If you do believe in The Life, then you will “Love Your Enemies” for you know victory over death is assured! And The Victor, The Messiah, desired above all else, “Father, not My will, But THY Will Be Done”! And those who seek to follow Him, those who would be His disciples, will have the same desire.

        Simply, the desire for “Father, not my will, But THY Will Be Done” is “The Way to The Truth of The Life”. So simple that “a child will understand”!

        An adopted child of “The One GOD, Father of All” that is. Such “children” will no longer deny and defy The Father that created them, for they know that The Life is Their Father’s Will 😉 HIS “children” will no longer be of those “GOD will destroy because they are destroying(and perverting) HIS Creation(land, air, water, creatures, Truth, Peace, Love, Hope, Life, .etc.) ;-( (Rev 11:18)

        Lest there be confusion, be aware of the fact that The Messiah testified of “a wicked world” and that “those of this wicked world hated Him”. The Messiah also testified that those of this wicked world “would also hate His disciples”! And John testified, “love not the world or its things”, and “if any man loves this world, the Love of The Father is not in him”, for “the WHOLE world is under the control of the evil one”!

        And James testified, “whoever is a friend of this world is the enemy of GOD”!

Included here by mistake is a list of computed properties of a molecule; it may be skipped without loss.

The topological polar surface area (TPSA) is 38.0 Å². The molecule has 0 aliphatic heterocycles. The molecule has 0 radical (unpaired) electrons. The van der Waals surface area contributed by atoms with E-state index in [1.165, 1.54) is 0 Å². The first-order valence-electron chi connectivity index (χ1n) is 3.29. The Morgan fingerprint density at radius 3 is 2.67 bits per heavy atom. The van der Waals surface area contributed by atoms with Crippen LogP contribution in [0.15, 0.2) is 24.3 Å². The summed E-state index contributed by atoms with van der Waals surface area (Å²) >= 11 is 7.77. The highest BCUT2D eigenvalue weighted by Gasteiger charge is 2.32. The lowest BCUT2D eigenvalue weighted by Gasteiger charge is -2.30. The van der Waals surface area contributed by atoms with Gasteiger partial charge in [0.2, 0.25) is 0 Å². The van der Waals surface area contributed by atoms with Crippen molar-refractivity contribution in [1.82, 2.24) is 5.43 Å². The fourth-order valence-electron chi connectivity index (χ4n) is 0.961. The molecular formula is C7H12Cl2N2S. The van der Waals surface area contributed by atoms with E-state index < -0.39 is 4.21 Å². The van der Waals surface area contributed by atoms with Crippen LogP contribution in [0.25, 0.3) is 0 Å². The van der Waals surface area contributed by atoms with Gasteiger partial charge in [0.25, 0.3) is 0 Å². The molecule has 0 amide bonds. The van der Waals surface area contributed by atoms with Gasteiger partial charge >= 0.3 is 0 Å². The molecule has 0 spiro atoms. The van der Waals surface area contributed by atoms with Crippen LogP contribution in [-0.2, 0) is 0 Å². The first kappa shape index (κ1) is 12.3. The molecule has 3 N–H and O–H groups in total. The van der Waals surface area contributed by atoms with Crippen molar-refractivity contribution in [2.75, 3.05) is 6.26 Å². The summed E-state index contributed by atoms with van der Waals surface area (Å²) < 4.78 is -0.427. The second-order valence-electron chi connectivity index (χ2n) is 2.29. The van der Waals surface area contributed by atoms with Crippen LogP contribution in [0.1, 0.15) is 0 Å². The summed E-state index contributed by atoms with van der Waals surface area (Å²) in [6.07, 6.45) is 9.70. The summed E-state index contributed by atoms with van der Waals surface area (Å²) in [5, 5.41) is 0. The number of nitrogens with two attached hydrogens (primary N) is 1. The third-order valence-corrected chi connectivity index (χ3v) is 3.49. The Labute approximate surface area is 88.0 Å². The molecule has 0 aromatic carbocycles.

“Love Your Enemies” refers to mankind. Disciples of The Messiah are not to love this “world”, for this “wicked world” is but the product of “the lust of the eye, the lust of the flesh and the pride of life” that fuels mankind’s “imag”ination. And mankind’s “imag”ination, “evil inventions” and self-centered
        ways are destroying and perverting Creation(land, air, water, creatures, Truth, Peace, Love, .etc.) ;-( And “the god of this world”, he who is “the father
        of lies, is “d”evil spirit that dominates and provides the fuel for mankind’s “imag”ination. The children of The Only True GOD are to resist that evil, lying spirit which is leading those who are of this wicked world along the broad way to destruction ;-(

        You can not use the religious systems that call themselves “catholic”, or “christian”, or “pentecostal”, or “mormon”, or “jehovah witnesses”, or any other system of religion as an excuse for not believing and seeking to follow the teachings of The Messiah, because “religions” do not follow The Messiah, religions follow and believe the lies that are of mankind’s “imag”ination.

        One such lie is the “imag”ined name, “jesus christ”, a name they gave to one head of an “imag”ined three-headed pagan “god” some 500, or so, years